# How do you find the antiderivative of e^(2x)(sin x)?

Dec 18, 2016

$\int {e}^{2 x} \sin x \mathrm{dx} = \frac{1}{5} {e}^{2 x} \left(2 \sin x - \cos x\right) + C$

#### Explanation:

$I = \int {e}^{2 x} \sin x \mathrm{dx}$

We should try integration by parts. Typically when assigning values of $u$ and $\mathrm{dv}$, we want to choose a function for $u$ that will get simpler as we differentiate it. However, we see that ${e}^{2 x}$ will stay being an exponential function and $\sin x$ will bounce back and forth through trigonometric functions.

In fact, we see it doesn't really matter which we choose for $u$ and which for $\mathrm{dv}$. On a whim, let:

$\left\{\begin{matrix}u = {e}^{2 x} & \implies & \mathrm{du} = 2 {e}^{2 x} \mathrm{dx} \\ \mathrm{dv} = \sin x \mathrm{dx} & \implies & v = - \cos x\end{matrix}\right.$

Then:

$I = u v - \int v \mathrm{du}$

$I = - {e}^{2 x} \cos x - \int \left(- \cos x\right) \left(2 {e}^{2 x} \mathrm{dx}\right)$

$I = - {e}^{2 x} \cos x + 2 \int {e}^{2 x} \cos x \mathrm{dx}$

Perform integration by parts once more. Again choose ${e}^{2 x}$ as $u$.

$\left\{\begin{matrix}u = {e}^{2 x} & \implies & \mathrm{du} = 2 {e}^{2 x} \mathrm{dx} \\ \mathrm{dv} = \cos x \mathrm{dx} & \implies & v = \sin x\end{matrix}\right.$

$I = - {e}^{2 x} \cos x + 2 \left[u v - \int v \mathrm{du}\right]$

$I = - {e}^{2 x} \cos x + 2 u v - 2 \int v \mathrm{du}$

$I = - {e}^{2 x} \cos x + 2 {e}^{2 x} \sin x - 2 \int \sin x \left(2 {e}^{2 x} \mathrm{dx}\right)$

$I = - {e}^{2 x} \cos x + 2 {e}^{2 x} \sin x - 4 \int {e}^{2 x} \sin x \mathrm{dx}$

Notice that we have the integral we started out with on both sides of the equation now--that is, we can write:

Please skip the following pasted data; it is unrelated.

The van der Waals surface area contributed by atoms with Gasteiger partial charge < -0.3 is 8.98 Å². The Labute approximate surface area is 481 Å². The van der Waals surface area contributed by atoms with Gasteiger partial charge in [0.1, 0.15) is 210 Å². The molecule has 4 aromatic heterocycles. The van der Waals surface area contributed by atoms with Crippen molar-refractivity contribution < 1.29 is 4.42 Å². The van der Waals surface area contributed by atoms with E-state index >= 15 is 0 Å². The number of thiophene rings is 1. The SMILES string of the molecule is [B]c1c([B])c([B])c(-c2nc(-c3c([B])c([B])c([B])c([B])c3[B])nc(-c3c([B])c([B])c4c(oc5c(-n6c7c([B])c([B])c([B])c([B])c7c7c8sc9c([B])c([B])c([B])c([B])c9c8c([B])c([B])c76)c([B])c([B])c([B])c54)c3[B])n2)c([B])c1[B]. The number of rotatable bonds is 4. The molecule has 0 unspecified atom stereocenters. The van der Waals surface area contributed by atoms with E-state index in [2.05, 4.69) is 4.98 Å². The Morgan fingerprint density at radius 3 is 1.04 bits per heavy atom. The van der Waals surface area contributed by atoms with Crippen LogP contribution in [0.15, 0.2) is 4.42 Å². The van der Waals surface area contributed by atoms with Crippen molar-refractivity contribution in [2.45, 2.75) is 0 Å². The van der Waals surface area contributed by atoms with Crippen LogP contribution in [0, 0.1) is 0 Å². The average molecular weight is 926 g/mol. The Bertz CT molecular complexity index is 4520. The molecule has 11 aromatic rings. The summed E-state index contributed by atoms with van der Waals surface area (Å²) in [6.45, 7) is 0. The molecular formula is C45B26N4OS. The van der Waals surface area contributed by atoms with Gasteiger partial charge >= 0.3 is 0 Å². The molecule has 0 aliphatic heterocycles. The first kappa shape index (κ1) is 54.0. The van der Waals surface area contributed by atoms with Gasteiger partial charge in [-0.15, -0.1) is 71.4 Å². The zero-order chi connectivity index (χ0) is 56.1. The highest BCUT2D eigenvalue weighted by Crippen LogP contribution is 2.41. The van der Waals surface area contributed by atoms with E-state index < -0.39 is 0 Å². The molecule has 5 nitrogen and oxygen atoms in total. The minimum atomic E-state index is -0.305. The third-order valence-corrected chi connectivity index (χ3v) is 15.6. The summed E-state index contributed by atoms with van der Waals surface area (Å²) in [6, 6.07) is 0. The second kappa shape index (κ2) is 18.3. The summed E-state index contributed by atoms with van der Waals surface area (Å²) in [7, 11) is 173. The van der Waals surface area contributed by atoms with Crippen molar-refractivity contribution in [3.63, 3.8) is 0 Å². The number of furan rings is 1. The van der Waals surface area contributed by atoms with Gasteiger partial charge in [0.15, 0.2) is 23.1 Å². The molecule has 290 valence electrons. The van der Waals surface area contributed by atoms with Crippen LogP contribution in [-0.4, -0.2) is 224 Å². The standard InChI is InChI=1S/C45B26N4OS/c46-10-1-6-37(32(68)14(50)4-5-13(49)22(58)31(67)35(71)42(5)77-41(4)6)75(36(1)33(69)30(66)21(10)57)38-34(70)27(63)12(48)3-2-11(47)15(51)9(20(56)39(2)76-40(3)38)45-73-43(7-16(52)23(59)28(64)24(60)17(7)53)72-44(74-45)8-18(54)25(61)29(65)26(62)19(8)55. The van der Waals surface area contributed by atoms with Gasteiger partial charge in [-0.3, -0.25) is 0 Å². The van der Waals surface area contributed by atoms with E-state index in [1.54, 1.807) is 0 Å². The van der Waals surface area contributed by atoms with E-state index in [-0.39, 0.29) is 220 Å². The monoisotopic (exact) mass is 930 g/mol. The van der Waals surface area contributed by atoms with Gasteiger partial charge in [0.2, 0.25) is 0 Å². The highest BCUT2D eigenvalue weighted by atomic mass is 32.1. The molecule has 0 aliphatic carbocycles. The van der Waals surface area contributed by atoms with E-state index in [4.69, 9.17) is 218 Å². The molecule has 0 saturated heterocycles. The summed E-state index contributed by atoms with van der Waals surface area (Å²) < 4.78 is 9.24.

$I = - {e}^{2 x} \cos x + 2 {e}^{2 x} \sin x - 4 I$

Solve for $I$ treating the entire integral like we would any other variable:

$5 I = - {e}^{2 x} \cos x + 2 {e}^{2 x} \sin x$

$5 I = {e}^{2 x} \left(2 \sin x - \cos x\right)$

$I = \frac{1}{5} {e}^{2 x} \left(2 \sin x - \cos x\right)$

$\int {e}^{2 x} \sin x \mathrm{dx} = \frac{1}{5} {e}^{2 x} \left(2 \sin x - \cos x\right) \cdot C$

Jul 30, 2017

$\int \setminus {e}^{2 x} \sin \left(x\right) \setminus \mathrm{dx} = {e}^{2 x} \left(\frac{2}{5} \sin x - \frac{1}{5} \cos x\right) + c$

#### Explanation:

Another approach when dealing with integrals of the form:

${I}_{1} = \int \setminus {e}^{a x} \sin \left(\omega x\right) \setminus \setminus$, or $\setminus \setminus {I}_{2} = \int \setminus {e}^{a x} \cos \left(\omega x\right)$

Is to use some intuition to determine the form of the solution.

Irrespective of the trig function, the results are analogous, so wlog let us consider only ${I}_{1}$. If we use Integration by parts we find that we can decompose ${I}_{1}$ as follows:

${I}_{1} = {A}_{1} {e}^{a x} \cos \left(\omega x\right) + {A}_{2} \setminus \int \setminus {e}^{a x} \cos \left(\omega x\right)$

Which doesn't help much until we apply Integration By Parts a second time, giving:

${I}_{1} = {A}_{4} {e}^{a x} \sin \left(\omega x\right) + {A}_{5} {e}^{a x} \cos \left(\omega x\right) + {A}_{6} \setminus \int \setminus {e}^{a x} \sin \left(\omega x\right)$

Or:

${I}_{1} = {A}_{4} {e}^{a x} \sin \left(\omega x\right) + {A}_{5} {e}^{a x} \cos \left(\omega x\right) + {A}_{6} {I}_{1}$

Which is now an algebraic equation which can be solved for ${I}_{1}$

${I}_{1} = {e}^{a x} \left({A}_{7} \sin \left(\omega x\right) + {A}_{8} \cos \left(\omega x\right)\right)$

Knowing this, we can start with an assumption of the integral result and differentiate it to see if it works, thus:

Assume a solution of the form:

$y = {e}^{2 x} \left(A \sin x + B \cos x\right)$

Differentiating wrt $x$ and applying the product rule we get:

$\frac{\mathrm{dy}}{\mathrm{dx}} = {e}^{2 x} \left(A \cos x - B \sin x\right) + 2 {e}^{2 x} \left(A \sin x + B \cos x\right)$
$\text{ } = {e}^{2 x} \left(\left(A + 2 B\right) \cos x + \left(2 A - B\right) \sin x\right)$

We want $\frac{\mathrm{dy}}{\mathrm{dx}} = {e}^{2 x} \sin x$, so equating coefficients of sine and cosine we get:

$\cos x : \setminus A + 2 B = 0$
$\sin x : \setminus 2 A - B = 1$

Solving these simultaneous equations we get

$A = \frac{2}{5} , \setminus B = - \frac{1}{5}$

Thus we have:

$y = {e}^{2 x} \left(\frac{2}{5} \sin x - \frac{1}{5} \cos x\right)$

Hence as this is an antiderivative of our initial integral, and we have:

$\int \setminus {e}^{2 x} \sin \left(x\right) \setminus \mathrm{dx} = {e}^{2 x} \left(\frac{2}{5} \sin x - \frac{1}{5} \cos x\right) + c$